“They send telegrams to unit commanders: so-and-so was sentenced to 5 years in prison for unauthorised abandonment of a unit for more than 10 days during mobilisation, please inform personnel,” says the lawyer. “This is certainly used for intimidation. These verdicts are posted on notice boards in military units and widely discussed. But for everyone else, presumably to avoid discussing this repression and to hide their own discipline problems in the army, they don’t publish this.”
Military courts have received 708 cases against conscientious objectors, with the number increasing since the summer, mostly after mobilisation was announced.
Russian soldiers, both mobilised and contractors, are fleeing their units or refusing to obey orders to deploy to the frontlines, often referred to as “the five-hundredths” in the army.
In late September, the military section of the Criminal Code was amended to include new offences committed during mobilisation or combat, with stricter sentences, such as doubling the maximum punishment for leaving a unit without authorisation from five to ten years.
Trials under new articles began in November, and by April 3. 708 cases were submitted to military courts across the country, with verdicts reached in 360 cases, although obtaining case details and specific court-imposed punishments is quite difficult.
Many military courts close trials, citing a Ministry of Defence directive on secrecy. For example, in Kaliningrad and St. Petersburg, our reporters were denied attendance under this pretext.
Data on the number of people convicted or acquitted of crimes against military service is no longer published in Russian Supreme Court statistics, explained by the Ministry of Defence and FSB orders to classify such information.
Only 25 out of 360 military court sentences were made publicly available. In 44 cases, sentence durations were mentioned in court press releases, mostly involving self-withdrawal from service. Courts may publish sentence texts after they become final, though not certain as they are “classified.”
“The crime he committed is resonant in light of current events,” said Murmansk garrison court judge Vitaly Zagorsky. “To prevent information leaks, so that later on, some channel in, excuse me, Pindosia, doesn’t discuss what these individuals do here, I closed the trial, and that’s it.”
Even defence lawyers of convicted military personnel are often reluctant to disclose punishment terms, citing non-disclosure requirements.
Ivan Mirny from “Call to Conscience” adds that the military personnel themselves often don’t want publicity: “Many have court-appointed lawyers who say they should keep quiet and express readiness to go to war. And, of course, they don’t want any publicity.”
Even in the rare published verdicts, the war is barely mentioned, and the case circumstances are described very briefly. For instance, Abakan garrison military court likely had any mention of war simply removed. Maadyr Ondar left the “field encampment” in the summer, and on October 6, he came to the military commissariat on his own; as a result, the court spared him with a suspended sentence. The sentence states that Ondar “intends to continue military service and is ready to participate again .” – instead of completing the phrase, there’s a space and a period. Convicted individuals do indeed return to the front, which we discuss in more detail in another chapter.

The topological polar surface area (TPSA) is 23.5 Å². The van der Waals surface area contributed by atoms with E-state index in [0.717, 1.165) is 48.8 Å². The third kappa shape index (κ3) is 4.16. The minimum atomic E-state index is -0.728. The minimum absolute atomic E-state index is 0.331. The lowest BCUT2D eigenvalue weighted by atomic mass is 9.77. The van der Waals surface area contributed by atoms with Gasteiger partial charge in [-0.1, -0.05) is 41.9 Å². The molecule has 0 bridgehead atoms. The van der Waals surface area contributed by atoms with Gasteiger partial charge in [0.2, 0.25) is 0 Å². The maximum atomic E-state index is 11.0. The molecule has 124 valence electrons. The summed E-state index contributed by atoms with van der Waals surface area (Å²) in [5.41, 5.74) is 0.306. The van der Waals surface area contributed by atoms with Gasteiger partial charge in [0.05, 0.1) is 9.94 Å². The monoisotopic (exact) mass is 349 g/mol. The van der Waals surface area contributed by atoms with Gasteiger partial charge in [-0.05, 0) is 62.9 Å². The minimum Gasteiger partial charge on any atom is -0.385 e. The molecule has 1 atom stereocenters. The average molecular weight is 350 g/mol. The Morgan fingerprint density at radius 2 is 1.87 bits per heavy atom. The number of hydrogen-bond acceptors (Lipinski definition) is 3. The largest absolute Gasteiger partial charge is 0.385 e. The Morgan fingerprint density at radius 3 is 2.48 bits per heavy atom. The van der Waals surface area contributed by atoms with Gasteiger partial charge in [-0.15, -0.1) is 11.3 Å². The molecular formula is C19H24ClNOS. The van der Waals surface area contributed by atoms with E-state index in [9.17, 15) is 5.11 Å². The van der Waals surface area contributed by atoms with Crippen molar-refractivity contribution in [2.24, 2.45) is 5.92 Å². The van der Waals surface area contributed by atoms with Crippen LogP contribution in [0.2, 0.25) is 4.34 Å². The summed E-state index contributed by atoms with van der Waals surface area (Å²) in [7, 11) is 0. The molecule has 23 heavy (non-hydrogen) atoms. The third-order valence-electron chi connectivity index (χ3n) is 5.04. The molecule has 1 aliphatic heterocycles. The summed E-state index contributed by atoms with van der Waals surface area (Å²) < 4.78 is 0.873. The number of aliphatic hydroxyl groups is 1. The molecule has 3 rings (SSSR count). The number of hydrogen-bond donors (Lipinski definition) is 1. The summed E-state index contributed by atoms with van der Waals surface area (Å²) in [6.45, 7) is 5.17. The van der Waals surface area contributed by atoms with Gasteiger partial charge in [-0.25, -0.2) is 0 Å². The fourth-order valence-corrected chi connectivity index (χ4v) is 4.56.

Exceptions are rare. For example, the sentence for Ruslan Akhmetov states that he participated in a “special military operation,” was wounded, and after treatment did not return to his unit in Buryatia—instead, he stayed home to care for his sick father. Akhmetov voluntarily came to the Investigative Committee after the start of mobilisation.
In the end, he was convicted in Omsk on two counts of abandonment of his unit—this is the most common charge in mobilisation-related criminal cases.
Most conscientious objectors are prosecuted for self-withdrawal from service. Of the 708 cases examined by Mediazona, 629 were investigated under Article 337 of the Criminal Code, the unauthorized abandonment of a place of service.
Soldiers then typically hide at their relatives’ or friends’ homes, but some exceptions, like Vitaly Ryazanov, have been found living in bars after deserting their unit (he was drinking alcohol non-stop for 12 days and slept on the floor).
Soldiers’ motives for fleeing their units are rarely disclosed on court websites, but information can sometimes be obtained indirectly from lawyers or press secretaries.
Some soldiers, like Salavat Mirasov, left their units to avoid participating in a “special military operation,” while others, like Dmitry Yakovlev, cited family problems as their reason for leaving.
Junior Sergeant Ivan Medvedev, who was wounded in the chest during the war and needed to care for his disabled guardian, was charged after leaving his unit in the Moscow region when his requests for leave were ignored.
A lawyer who asked to remain anonymous is representing a soldier who received a one-year suspended sentence for two days of absence. He notes that soldiers are often driven by “plain foolishness,” such as visiting a girlfriend or going on a binge without considering the consequences. In such cases, punishment is unlikely to be severe.